Product: Bowers & Wilkins Zeppelin Air
Rating: Strong Recommend*
We've eagerly been awaiting the release of an AirPlay enabled system, audio speakers equipped with Apple's high-quality wireless audio streaming technology, promising a world where wireless multi-speaker performance comes without signal degradation and is controllable from the comforts (or confines) of iTunes or your iOS device. Our prayers were answered a couple weeks ago when we took shipment of the Zeppelin Air, Bowers & Wilkins' flagship iOS compatible model and one of the first AirPlay options out on the market. The Zeppelin Air has built upon all the memorable features of their original Zeppelin, improving nearly every aspect of its performance and features, while retaining the iconic shape. Does this AirPlay equipped audio airship ascend higher than its original 2008 predecessor? Find out below…
- Input Type: 30 Pin Dock,3.5mm Stereo Jack,USB
- Output: Composite Video
- Power Source: AC
- Speaker Configurations: 2.1
- Length: 275mm
- Width: 685mm
- Height: 265mm
- Weight: 6.12kg
- AirPlay compatible
- Two-year limited warranty
Now let's get to what makes the Zeppelin Air so special: AirPlay. Out of the box, the Zeppelin Air isn't equipped for plug-and-play use with iTunes as we had hoped. Although you can easily dock an iPod or iPhone into the integrated cradle (we hope B&W considers a removable dock for a more streamlined presence) or connect the speaker to your computer directly via USB connection, the real appeal of the Zeppelin Air is the ability to stream audio from either an iOS device or in our case, our laptop. This is the one area of the Zeppelin Air experience which fell short of expectations; AirPlay setup requires a specific and particular 17 step process (to their credit, B&W's instructions are extremely clear and easy to follow) to begin enjoy the pleasures of AirPlay.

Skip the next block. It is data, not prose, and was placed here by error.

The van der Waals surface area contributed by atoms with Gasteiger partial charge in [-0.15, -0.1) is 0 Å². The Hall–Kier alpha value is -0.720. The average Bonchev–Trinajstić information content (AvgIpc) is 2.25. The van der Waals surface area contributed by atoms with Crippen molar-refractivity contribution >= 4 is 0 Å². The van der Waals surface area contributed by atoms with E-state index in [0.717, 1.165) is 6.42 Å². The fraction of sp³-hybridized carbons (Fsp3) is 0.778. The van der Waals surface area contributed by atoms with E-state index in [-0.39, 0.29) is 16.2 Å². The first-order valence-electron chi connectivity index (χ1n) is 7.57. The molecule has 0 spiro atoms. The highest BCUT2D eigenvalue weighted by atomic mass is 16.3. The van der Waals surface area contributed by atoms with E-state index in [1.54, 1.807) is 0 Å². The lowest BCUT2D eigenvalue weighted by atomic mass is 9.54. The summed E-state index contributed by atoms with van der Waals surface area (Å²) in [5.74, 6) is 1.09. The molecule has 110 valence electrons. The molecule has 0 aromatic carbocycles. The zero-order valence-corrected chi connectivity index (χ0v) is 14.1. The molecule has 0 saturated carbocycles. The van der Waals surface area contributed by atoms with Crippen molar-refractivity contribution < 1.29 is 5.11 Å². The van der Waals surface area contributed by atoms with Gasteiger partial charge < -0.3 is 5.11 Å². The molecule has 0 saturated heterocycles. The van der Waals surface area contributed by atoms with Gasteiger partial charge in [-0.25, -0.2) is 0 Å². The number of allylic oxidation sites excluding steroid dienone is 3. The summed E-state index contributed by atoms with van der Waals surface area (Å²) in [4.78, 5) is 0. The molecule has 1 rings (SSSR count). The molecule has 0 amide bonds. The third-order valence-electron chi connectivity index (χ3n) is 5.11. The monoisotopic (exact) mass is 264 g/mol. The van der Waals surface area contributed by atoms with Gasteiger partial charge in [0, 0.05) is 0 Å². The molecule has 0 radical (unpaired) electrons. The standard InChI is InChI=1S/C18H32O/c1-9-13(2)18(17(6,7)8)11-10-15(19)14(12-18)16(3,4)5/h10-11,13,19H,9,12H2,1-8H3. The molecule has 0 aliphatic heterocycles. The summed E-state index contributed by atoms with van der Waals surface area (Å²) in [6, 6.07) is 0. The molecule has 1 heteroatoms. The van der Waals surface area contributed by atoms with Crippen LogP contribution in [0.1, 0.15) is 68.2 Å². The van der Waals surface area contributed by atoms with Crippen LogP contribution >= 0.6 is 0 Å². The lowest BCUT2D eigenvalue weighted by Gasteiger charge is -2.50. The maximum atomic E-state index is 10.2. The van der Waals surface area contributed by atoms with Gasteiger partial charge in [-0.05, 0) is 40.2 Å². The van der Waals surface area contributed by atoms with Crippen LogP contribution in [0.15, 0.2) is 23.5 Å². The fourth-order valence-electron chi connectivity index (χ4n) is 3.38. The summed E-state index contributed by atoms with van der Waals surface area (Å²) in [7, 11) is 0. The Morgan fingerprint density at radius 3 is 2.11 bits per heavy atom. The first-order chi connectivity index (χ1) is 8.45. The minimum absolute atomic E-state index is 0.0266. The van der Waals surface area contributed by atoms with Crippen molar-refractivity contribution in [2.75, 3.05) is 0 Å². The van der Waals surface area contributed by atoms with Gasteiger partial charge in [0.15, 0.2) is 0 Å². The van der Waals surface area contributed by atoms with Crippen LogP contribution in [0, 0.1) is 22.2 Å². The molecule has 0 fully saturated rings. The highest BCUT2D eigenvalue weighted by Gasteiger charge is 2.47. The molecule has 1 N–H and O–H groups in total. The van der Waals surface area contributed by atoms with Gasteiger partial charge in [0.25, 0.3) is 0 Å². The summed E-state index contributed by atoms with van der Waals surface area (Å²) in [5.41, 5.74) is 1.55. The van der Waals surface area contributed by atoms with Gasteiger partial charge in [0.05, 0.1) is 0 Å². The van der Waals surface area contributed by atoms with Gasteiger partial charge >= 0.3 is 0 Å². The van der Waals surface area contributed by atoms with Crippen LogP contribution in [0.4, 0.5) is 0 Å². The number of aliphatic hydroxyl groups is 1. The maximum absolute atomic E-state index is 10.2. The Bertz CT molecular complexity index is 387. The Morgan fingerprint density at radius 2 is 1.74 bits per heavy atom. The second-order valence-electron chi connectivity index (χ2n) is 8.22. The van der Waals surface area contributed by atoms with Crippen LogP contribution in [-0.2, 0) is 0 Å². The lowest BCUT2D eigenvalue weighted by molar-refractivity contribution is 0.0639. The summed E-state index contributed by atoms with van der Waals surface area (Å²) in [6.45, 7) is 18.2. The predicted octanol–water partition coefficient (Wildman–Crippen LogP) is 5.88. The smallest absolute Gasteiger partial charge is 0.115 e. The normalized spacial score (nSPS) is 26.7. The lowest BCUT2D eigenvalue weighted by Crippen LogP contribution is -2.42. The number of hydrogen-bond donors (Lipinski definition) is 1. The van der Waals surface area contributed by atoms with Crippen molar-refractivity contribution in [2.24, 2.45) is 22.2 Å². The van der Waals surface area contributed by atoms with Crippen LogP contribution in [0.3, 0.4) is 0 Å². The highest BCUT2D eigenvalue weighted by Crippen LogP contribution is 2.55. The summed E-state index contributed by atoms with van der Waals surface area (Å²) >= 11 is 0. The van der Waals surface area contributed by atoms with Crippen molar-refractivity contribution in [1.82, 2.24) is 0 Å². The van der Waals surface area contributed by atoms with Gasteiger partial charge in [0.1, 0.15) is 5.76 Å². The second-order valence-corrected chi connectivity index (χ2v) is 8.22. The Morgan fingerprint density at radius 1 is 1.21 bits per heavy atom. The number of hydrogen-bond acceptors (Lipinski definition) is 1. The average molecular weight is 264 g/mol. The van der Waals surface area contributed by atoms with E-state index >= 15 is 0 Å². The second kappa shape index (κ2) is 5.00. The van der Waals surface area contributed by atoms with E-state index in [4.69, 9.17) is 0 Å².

Network setup requires your computer and Zeppelin Air to be connected via Ethernet cable, the process involving careful monitoring of a colored indicator light on the front dock; after an annoyingly long wait, a browser interface eventually prompts you to add the Zeppelin Air to your home network. If all goes well, your device will flash for a moment, connect to your network wirelessly and be ready for iTunes use. If not, or if you need to change your network preferences, you'll need to reset the device using a paperclip [insert groan here]. If there is any complaint we have with the Zeppelin Air, it is this non-Apple, non-user friendly setup, which relies too much upon an arcane colour light indication system (e.g. fast flashing orange vs. slow flashing yellow) that feels a bit like Russian roulette.